Fans of the Merc with a Mouth are in for a treat when they see Deadpool 2. The sequel doesn't just match the over-the-top silliness and face-melting action of the original – it exceeds it. Yes, Deadpool 2 is cooler than the first movie, which is a feat in itself, considering how much everyone loves Deadpool.
A lot of crazy things happen to Wade Wilson, but not many of them can top the antics of Deadpool 2. Everything in the Deadpool sequel is about escalation. There are more characters, the jokes are funnier, and the action scenes are breathtaking. Somehow, Deadpool 2 manages to be both more violent and hilarious than its predecessor.
The following reasons Deadpool 2 is better than the original can also reveal major plot points of the sequel. For those avoiding spoilers, it may be best to stick to some Deadpool trivia.
Cable Is A Killer Addition To The Franchise
Fans of the Cable & Deadpool comic series know the kind of relationship these two have, but newcomers don't have to know anything about Deadpool 2's antagonist to enjoy what he does. Josh Brolin's grim portrayal of Cable makes him the perfect foil for Deadpool, and he acts as the movie's singular straight man.
Comedy beats aside, Cable has some of the coolest fight scenes, and his narrative arc perfectly underscores the themes running throughout the film. Brolin manages to make it look like he's actually wrecking shop, and many of his biggest moments harken back to action flicks from the '80s like The Terminator and Cobra.
The Cameos Are So Fun
As if the film wasn't already packed to the gills with famous people in small roles, there are also cameos that whip by, bringing major stars into Deadpool's world.
The biggest cameo comes from none other than Brad Pitt. Initially, Pitt was in the running to play Cable, but he ultimately had to drop out after a scheduling conflict. Luckily, he found time to film a five-second cameo as Vanisher, an invisible superhero whom the audience only sees when he's electrocuted to death in a set of power lines. According to screenwriter Rhett Reese, Pitt agreed to film the cameo "for scale, which is a very, very low number, a low, low salary and a cup of coffee from Starbucks delivered to him by Ryan Reynolds."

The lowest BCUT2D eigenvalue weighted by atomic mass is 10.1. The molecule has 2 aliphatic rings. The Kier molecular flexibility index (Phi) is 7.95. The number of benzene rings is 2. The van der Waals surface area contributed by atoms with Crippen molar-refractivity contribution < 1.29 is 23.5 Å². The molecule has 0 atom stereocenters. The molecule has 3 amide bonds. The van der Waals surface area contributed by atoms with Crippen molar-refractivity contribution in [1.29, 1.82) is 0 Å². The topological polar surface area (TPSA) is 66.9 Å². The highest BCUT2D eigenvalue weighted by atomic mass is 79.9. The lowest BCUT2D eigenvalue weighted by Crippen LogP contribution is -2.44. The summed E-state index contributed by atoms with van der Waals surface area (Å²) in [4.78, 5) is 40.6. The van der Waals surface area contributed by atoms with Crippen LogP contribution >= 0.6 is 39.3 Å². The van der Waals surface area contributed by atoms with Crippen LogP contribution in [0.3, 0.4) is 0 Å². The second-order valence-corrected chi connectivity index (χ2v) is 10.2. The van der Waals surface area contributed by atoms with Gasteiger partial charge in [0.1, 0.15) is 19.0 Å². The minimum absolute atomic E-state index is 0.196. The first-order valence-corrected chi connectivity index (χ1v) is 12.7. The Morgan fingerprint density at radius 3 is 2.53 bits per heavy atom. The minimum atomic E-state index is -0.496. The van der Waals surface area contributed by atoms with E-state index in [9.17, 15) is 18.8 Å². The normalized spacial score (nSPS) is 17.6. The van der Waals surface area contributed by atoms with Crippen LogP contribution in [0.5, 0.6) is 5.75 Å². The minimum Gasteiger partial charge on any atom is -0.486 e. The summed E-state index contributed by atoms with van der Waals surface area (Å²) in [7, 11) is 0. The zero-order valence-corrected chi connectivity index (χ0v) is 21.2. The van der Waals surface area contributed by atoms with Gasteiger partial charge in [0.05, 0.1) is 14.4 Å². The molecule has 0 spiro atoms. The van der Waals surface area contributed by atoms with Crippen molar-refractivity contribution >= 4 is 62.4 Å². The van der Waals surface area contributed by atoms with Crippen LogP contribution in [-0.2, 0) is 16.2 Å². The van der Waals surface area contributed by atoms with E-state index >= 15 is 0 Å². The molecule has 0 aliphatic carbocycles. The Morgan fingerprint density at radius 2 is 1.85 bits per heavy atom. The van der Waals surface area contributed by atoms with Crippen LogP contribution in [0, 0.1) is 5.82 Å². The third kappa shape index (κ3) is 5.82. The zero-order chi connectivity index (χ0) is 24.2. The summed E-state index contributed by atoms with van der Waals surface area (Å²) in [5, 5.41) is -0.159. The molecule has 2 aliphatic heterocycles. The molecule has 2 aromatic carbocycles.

Pitt's Ocean's 11 co-star Matt Damon also shows up, playing a redneck who chats up another hick played by Alan Tudyk (Firefly, Rogue One). Zazie Beetz (Domino) said Damon's was her favorite cameo and noted that "he's not even listed in the credits... They don’t even give his real name and he’s in complete prosthetics."
The actor credited to Damon's role is "Dickie Greenleaf," the name of Jude Law's character in The Talented Mr. Ripley. In that film, Damon's character steals Law's identity, thus becoming Dickie Greenleaf. The Deadpool crew sure does love their meta moments.
It Has The X-Men Cameo Fans Have Been Waiting For
In the first Deadpool film, Wade Wilson notes that every time he stops by Xavier's School for Gifted Youngsters, there's never anyone there. Deadpool 2 reveals the X-Men are actually at the school, but they don't want anything to do with him. The rationale for the lack of superhero cameos in the first film is a lot of fun, and it gives audiences a peak at the ever-expanding world of the Sony/Marvel universe.
As Deadpool wheels around the mansion, he yells at Colossus and the audience catches sight of Beast chatting with Quicksilver and Professor X. Sharp-eyed viewers also get a quick glimpse of Cyclops.
The Juggernaut Makes A Welcome Appearance
It never seems like screenwriters know what to do with Juggernaut. In the previous X-Men movies, he just kind of runs around being menacing and not smashing enough stuff. All of that changes in Deadpool 2. When Juggernaut shows up about halfway through the movie, very little time is spent dealing with who he is and what he wants, mostly because he's the Juggernaut, and he wants to f*ck sh*t up. He does just that.
Juggernaut not only gives our heroes a clear villain to vanquish, but he also gets his own theme song, in case there needed to be additional clarification on what his whole deal is.